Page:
Other than that space, do you have configuration flexibility within the bowl for smaller-sized crowds?
Absolutely. We feel like we are a world-class venue and what makes us unique is that we’rein the middle of downtown, which is really special for a ballpark, especially in San Diego. We’re a destination. We‘re right next to hotels. We’re really fortunate. So, what we try and do is be able to come up with configurations that work for everyone. Whether you have a crowd of 2,000 or 55,000, we can accommodate it. One example is we’re playing in the round with Garth so we got really creative on how to put the stage in the middle of this field. At the same time, aside from Gallagher Square, which can go anywhere from 2,000 to 10,000, we also can do a stage at second base either facing towards the stands so that you can do 18,000 there, or we can do one that’s facing out to the outfield and do 8,000 that way. We can accommodate any show between 2,000 and 55,000 and the reason for that is that we understand our business and we want to make deals that work for everyone.
Do you work exclusively with any promoter?
We do not. Live Nation has always been a very important partner and a strong promoter of the ballpark and we appreciate it. They’re just tremendous partners, but we work with all other promoters as well. We started working with Outback Presents this year, AEG and Goldenvoice. We’ve sort of done it all.
What kind of mix do you go for when programming the building beyond baseball?
We’ve seen success across all genres. San Diego has such a diverse population. We had Playboi Carti sell out in a matter of minutes. We’ve had the Stones sell out in a matter of minutes. We’ve had EDM sell out. It’s looking like Bad Bunny (will go clean). Across the board, whether it’s country, hip-hop, EDM, alternative, you name it, we’ve had great success. So, I like to take a look at who the artist is and make sure that it’s a good fit for San Diego, but our marketing department does such a terrific job. We consider ourselves an extension of the promoter. We work hand in hand to come up with creative content and ways to appeal to our database, which is pretty massive. We’re the only major league team in San Diego. We’re sort of the star of the city and when an artist comes to town and a promoter trusts us to host a show, we want to make sure it sells out every time and we get behind it, 100 percent.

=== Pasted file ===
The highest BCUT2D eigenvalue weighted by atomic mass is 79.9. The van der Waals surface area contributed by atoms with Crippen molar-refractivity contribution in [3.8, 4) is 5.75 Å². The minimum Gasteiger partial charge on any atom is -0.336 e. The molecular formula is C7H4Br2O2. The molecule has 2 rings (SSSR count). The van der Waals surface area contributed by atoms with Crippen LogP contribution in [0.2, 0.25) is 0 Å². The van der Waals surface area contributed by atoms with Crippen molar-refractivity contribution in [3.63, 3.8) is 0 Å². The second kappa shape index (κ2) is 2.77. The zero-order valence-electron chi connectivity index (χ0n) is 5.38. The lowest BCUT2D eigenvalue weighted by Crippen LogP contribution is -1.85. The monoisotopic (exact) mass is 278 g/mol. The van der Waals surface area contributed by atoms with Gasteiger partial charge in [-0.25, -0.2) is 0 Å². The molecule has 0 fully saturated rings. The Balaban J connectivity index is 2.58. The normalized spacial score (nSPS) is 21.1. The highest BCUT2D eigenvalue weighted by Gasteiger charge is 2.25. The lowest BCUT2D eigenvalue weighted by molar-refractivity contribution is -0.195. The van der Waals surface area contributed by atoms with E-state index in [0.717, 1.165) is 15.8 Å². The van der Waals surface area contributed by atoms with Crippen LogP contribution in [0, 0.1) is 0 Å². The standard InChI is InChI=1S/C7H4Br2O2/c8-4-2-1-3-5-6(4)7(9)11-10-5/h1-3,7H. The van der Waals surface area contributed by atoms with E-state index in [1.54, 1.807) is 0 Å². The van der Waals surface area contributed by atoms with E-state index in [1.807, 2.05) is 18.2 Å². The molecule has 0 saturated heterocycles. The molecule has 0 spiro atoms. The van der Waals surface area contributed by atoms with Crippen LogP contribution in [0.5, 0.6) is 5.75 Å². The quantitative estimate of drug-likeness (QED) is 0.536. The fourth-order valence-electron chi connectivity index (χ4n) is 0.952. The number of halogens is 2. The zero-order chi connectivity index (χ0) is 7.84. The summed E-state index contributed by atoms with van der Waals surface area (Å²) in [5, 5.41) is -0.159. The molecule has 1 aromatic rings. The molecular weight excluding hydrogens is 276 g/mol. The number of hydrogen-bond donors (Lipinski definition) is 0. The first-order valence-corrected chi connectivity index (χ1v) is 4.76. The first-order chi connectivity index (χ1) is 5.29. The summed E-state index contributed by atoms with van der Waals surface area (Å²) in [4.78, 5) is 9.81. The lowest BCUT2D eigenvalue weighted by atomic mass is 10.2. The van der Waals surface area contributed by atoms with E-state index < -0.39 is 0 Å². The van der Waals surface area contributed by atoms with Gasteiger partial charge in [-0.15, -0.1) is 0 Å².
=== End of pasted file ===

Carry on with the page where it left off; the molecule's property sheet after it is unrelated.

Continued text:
Do you do any music show tie-ins with games?
Last year we did (Los) Tucanes de Tijuana. We did that as part of our Hispanic Heritage Weekend and that was just absolutely crazy. San Diego loves them and we did that post-game; it was included as part of the ticket. I would say that we had between 12,000 and 14,000. We saw that success, so we’re definitely considering doing more of that as part of games. The ones that make the most sense we’ll do.
Do all the major tours that come to LA come down to San Diego or does it require some effort to convince artists and promoters to head down there?
I call this the Disneyland for concerts and sporting events because when you come here it’s a really special experience. I think a lot of people seem to think that San Diegans would go to LA for a show. That couldn’t be further from the truth, in my opinion. San Diegans like to stay in San Diego. We are seeing more and more that promoters and artists are just starting to understand that and the way that we’re showing that is with our sales numbers. Even if there is an LA location, San Diego is still blowing it out and so is LA. I think it’s an entirely separate market and that’s really important to us to prove – that we’re not going to affect LA sales, we’re just going to be in addition to and we’re so close by so it makes sense for the artist to come. We don’t see ourselves as competition for LA or LA as competition for us. We just think we’re an incredible southern city to LA and that artists should absolutely play both.
Editor’s Note: This story has been updated since it was originally posted.